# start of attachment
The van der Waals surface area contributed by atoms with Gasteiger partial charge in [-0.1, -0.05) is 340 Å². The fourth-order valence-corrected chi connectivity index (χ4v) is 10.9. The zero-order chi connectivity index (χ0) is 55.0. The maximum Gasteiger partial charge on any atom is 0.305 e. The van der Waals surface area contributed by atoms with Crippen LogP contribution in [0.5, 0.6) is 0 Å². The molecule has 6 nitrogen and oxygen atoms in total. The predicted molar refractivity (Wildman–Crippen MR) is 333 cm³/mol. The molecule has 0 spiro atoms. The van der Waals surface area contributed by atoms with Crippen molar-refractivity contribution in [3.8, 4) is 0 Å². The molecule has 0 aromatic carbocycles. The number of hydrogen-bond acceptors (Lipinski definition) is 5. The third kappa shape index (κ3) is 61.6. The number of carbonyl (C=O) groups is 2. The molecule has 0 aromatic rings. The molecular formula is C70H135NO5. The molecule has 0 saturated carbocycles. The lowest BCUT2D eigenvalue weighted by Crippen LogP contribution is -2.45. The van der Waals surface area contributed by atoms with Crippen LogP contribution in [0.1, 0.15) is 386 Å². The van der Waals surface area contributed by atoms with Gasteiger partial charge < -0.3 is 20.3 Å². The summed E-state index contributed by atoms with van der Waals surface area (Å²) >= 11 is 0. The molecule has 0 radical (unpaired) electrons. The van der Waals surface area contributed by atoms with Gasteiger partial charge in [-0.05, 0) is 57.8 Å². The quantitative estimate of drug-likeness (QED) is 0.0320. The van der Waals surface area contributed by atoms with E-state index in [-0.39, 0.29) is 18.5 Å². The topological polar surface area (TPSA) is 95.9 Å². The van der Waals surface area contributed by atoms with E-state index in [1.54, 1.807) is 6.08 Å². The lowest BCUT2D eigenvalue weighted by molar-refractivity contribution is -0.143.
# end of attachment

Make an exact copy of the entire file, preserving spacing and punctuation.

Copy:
The van der Waals surface area contributed by atoms with Gasteiger partial charge in [-0.1, -0.05) is 340 Å². The fourth-order valence-corrected chi connectivity index (χ4v) is 10.9. The zero-order chi connectivity index (χ0) is 55.0. The maximum Gasteiger partial charge on any atom is 0.305 e. The van der Waals surface area contributed by atoms with Crippen LogP contribution in [0.5, 0.6) is 0 Å². The molecule has 6 nitrogen and oxygen atoms in total. The predicted molar refractivity (Wildman–Crippen MR) is 333 cm³/mol. The molecule has 0 spiro atoms. The van der Waals surface area contributed by atoms with Crippen molar-refractivity contribution in [3.8, 4) is 0 Å². The molecule has 0 aromatic carbocycles. The number of hydrogen-bond acceptors (Lipinski definition) is 5. The third kappa shape index (κ3) is 61.6. The number of carbonyl (C=O) groups is 2. The molecule has 0 aromatic rings. The molecular formula is C70H135NO5. The molecule has 0 saturated carbocycles. The lowest BCUT2D eigenvalue weighted by Crippen LogP contribution is -2.45. The van der Waals surface area contributed by atoms with Crippen LogP contribution in [0.1, 0.15) is 386 Å². The van der Waals surface area contributed by atoms with Gasteiger partial charge < -0.3 is 20.3 Å². The summed E-state index contributed by atoms with van der Waals surface area (Å²) >= 11 is 0. The molecule has 0 radical (unpaired) electrons. The van der Waals surface area contributed by atoms with Gasteiger partial charge in [-0.05, 0) is 57.8 Å². The quantitative estimate of drug-likeness (QED) is 0.0320. The van der Waals surface area contributed by atoms with E-state index in [-0.39, 0.29) is 18.5 Å². The topological polar surface area (TPSA) is 95.9 Å². The van der Waals surface area contributed by atoms with E-state index in [1.54, 1.807) is 6.08 Å². The lowest BCUT2D eigenvalue weighted by molar-refractivity contribution is -0.143.